I am borrowing this topic from Carrie at The Slow Dripped Life. It was part of her hammock give-away series of questions. I let time get away from me and didn’t answer many of the questions to participate in the give-away (which I did not win), but I thought this question was too interesting not to write about myself. She asked when you’ve been brave.
I don’t consider myself to be a very brave person. I’m afraid of the dark. I’m nervous going new places alone. I’m terrified of snakes. I refuse to watch creepy movies. I don’t think I’m brave at all, but I have the privilege to know people who I consider to be brave.
I’m not talking about the throw yourself into oncoming traffic to save a child kind of brave. I’m talking about what Wikipedia defines as “the ability to confront fear, pain, danger, uncertainty, or intimidation”. I think I know quite a few people who are brave in one or more ways that fall under that definition. To name a few:
My maternal grandmother: She grew up in what many of us might be inclined to describe as hell on earth. Her father was a pedophile. He repeatedly sexually abused and assaulted my grandmother and her sisters. To make matters worse (at least to my way of thinking) her mother and grandparents knew what was going on, yet they did nothing to stop it. She escaped when she bought a bus ticket for as far away as she could afford when she was 17 years old.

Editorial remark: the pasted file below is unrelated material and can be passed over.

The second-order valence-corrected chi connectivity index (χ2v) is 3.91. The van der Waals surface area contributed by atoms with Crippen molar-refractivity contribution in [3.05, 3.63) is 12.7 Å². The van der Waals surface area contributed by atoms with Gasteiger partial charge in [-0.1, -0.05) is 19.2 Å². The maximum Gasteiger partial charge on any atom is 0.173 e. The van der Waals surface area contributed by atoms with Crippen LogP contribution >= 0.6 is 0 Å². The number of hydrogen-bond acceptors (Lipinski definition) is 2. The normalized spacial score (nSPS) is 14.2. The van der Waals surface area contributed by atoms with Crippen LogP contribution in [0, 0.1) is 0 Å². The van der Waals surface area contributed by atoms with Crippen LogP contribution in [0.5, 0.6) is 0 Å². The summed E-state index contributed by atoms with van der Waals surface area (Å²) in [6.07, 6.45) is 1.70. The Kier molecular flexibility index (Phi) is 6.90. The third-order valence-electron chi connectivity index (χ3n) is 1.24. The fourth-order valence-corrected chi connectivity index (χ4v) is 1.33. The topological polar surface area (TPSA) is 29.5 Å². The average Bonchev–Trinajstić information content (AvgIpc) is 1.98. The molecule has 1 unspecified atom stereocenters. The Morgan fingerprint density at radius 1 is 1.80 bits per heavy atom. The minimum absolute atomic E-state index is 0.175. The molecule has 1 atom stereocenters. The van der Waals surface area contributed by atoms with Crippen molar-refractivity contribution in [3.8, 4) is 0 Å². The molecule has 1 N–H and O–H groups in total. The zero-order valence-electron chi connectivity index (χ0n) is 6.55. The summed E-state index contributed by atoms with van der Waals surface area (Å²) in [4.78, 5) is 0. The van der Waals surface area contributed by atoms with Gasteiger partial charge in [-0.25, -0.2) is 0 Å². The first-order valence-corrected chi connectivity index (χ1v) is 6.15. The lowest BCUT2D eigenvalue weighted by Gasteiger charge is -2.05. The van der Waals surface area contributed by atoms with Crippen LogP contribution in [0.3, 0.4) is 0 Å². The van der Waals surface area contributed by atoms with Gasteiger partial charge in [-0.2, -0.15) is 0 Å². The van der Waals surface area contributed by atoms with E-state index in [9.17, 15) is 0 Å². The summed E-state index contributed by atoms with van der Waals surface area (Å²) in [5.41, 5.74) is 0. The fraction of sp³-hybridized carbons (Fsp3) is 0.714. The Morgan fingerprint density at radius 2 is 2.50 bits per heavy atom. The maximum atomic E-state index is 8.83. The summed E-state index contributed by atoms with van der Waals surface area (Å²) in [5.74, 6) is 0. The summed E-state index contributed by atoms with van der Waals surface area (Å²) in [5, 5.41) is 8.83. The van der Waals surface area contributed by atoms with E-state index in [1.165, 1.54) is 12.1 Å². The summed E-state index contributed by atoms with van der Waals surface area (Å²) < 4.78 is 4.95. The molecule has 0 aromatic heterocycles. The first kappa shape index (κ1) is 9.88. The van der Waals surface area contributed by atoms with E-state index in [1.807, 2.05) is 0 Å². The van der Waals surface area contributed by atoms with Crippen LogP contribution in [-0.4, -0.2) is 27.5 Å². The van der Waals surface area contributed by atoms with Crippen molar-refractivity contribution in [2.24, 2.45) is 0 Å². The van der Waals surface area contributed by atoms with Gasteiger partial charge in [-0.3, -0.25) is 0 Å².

She met and married my grandfather and brought her two younger siblings to live with them because she wanted them to escape the abuse as well. Furthermore, she never once allowed my mother to be around her father. She broke the cycle, which unfortunately doesn’t seem to happen very often. In a time when sexual abuse was a very taboo subject and there was really no help available, she escaped, went back for her siblings, and kept her abuser away from her child.
My mom: My mom quit work when she found out she was pregnant with me and became a stay at home mom. She also never lost the baby weight from me, or my sister, and added more to it over the years. Just under four years ago, my mom had gastric by-pass surgery and has since lost over 200 pounds. She also went back to school (she had never finished high school) and obtained an Associate’s Degree.
She went to the same technical school that my sister and I had graduated from years earlier, and was older (she was already in her 50s) than most of the people in her classes. Many of her classmates were actually younger than my sister or me. She was even older than one of her teachers. She said it was odd and uncomfortable at times, but she stuck it out, and now has a job she loves.
My husband: He’s a volunteer firefighter. Enough said, right? Except before I met him I didn’t realize how much they do. Going into burning buildings is enough, but they also go to medical calls, which can include going to some pretty rough places in the middle of the night, or going to tend to the victims of violent crimes. They don’t know who or what kind of situation is going to be waiting for them. Yet still he goes.
I think they’re all brave. They’re brave in different ways, but they’ve all (successfully) confronted fear, pain, danger, uncertainty, and intimidation.